The metaphor that stuck with me after seeing the documentary In the Shadow of the Moon was the "daisy chain". Michael Collins, one of the Apollo astronauts, uses this term in describing his incredibly unlikely trip to the moon. He means that, to get into orbit, the astronauts had to sit on top of what amounted to a bomb; Atlas boosters were blowing up every day at Cape Canaveral. And the force of that bomb must be so controlled that an object something like a pencil must remain perfectly upright. Then, using computers far less powerful than the one I’m typing on right now, they had to plot a perfect vector to orbit the moon. In one sequence that’s among the film’s most thrilling, the Eagle, the gossamer lunar landing module, affords its pilot with only three minutes of fuel to find the perfect landing spot among all the craters, mountains, and rocks. Miss the landing, or use too much fuel, and the astronauts would have called the moon their home forever.
So there it is: the daisy chain. These guys thought the moon shot would work, but nobody really knew. If a chain is only as strong as its weakest link, in this case there could be no weak link, not among the astronauts or among the NASA engineers or their newly-designed equipment, nor in the thousands of decisions and operations that put men on the moon and brought them back safely. Any broken link in that long, long chain could have meant disaster.
In the Shadow of the Moon contains a good amount of privileged footage, some of it spectacular; I could have remained on the moon the entire film, watching the astronauts racing the rover around as the Earth rose above them. The film also contains a fair amount of talking heads, shot with the same stuffy camera setup. But then again: what talking heads they are! Only 24 people have gone that unimaginable distance to the moon, and every one of them still alive is interviewed here, save the reclusive Neil Armstrong. Their memory of those days is crystal clear, to a man. This was the event that defined the rest of their days; they aren’t likely to forget it.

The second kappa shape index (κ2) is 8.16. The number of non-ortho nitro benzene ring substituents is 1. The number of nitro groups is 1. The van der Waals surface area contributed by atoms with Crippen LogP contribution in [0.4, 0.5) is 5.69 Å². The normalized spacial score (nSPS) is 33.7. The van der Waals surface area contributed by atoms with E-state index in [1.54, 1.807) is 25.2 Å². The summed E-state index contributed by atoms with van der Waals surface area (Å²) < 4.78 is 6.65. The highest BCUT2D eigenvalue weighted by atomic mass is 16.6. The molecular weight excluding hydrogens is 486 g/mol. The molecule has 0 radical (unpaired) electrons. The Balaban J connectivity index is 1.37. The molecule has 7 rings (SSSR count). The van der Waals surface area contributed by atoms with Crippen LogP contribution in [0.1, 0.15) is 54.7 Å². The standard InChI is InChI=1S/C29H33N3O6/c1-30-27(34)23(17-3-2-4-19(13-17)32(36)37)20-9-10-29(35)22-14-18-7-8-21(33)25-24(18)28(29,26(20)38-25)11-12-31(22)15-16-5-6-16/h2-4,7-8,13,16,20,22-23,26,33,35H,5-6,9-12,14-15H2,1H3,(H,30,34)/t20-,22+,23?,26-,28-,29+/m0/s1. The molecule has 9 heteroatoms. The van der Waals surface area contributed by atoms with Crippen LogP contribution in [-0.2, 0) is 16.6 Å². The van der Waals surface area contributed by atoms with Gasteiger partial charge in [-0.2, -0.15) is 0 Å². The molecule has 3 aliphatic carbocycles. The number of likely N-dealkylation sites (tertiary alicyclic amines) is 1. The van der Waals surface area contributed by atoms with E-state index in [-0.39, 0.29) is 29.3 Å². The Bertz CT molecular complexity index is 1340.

So they tell us details that no book or film like The Right Stuff or film like Apollo 13 could ever get right, though feedback from those films has worked its way into the astronauts’ speech. Light flickers in their eyes as these former test pilots admit just how exciting it was to go that fast and that high. Some of them express guilt at having missed the Vietnam war. Every one of them displays a deep and genuine modesty, repeating they just felt lucky to be there. Getting men like these on record was a public service.
In the Shadow of the Moon is, in the very best sense, a patriotic film. When you see that enormous rocket lifting off, filling the screen with the letters "USA", you feel a sharp stab of pride. But by the film’s end, the astronauts are at great pains to say that this was not one country’s achievement, but an achievement for all human beings. Many of them are acutely concerned about global warming, and the fact that our big cities are now choked in a miasma of toxic gasses that are clearly visible from space pains them. In 2007, there’s a whole lot more blue on the globe, and a whole lot less white. And when the Astronauts speak of the three billion people who watched the moon landing on television, consider that the world population has doubled since then. Let that sink in a minute.
In the Shadow of the Moon is a great film for all but the youngest of kids. Tell them they have to pick up the ball back where we dropped it, making space a priority again. Let’s get a base built on the moon. Let’s go to Mars. As the writer Arthur C. Clarke was so fond of saying, "The Earth is too small a basket to hold all of humanity’s eggs." And tell them that stewardship of the Earth comes first; that the fragile jewel of our planet hanging in darkness is the most important image we human beings now have, and it should guide everything we do.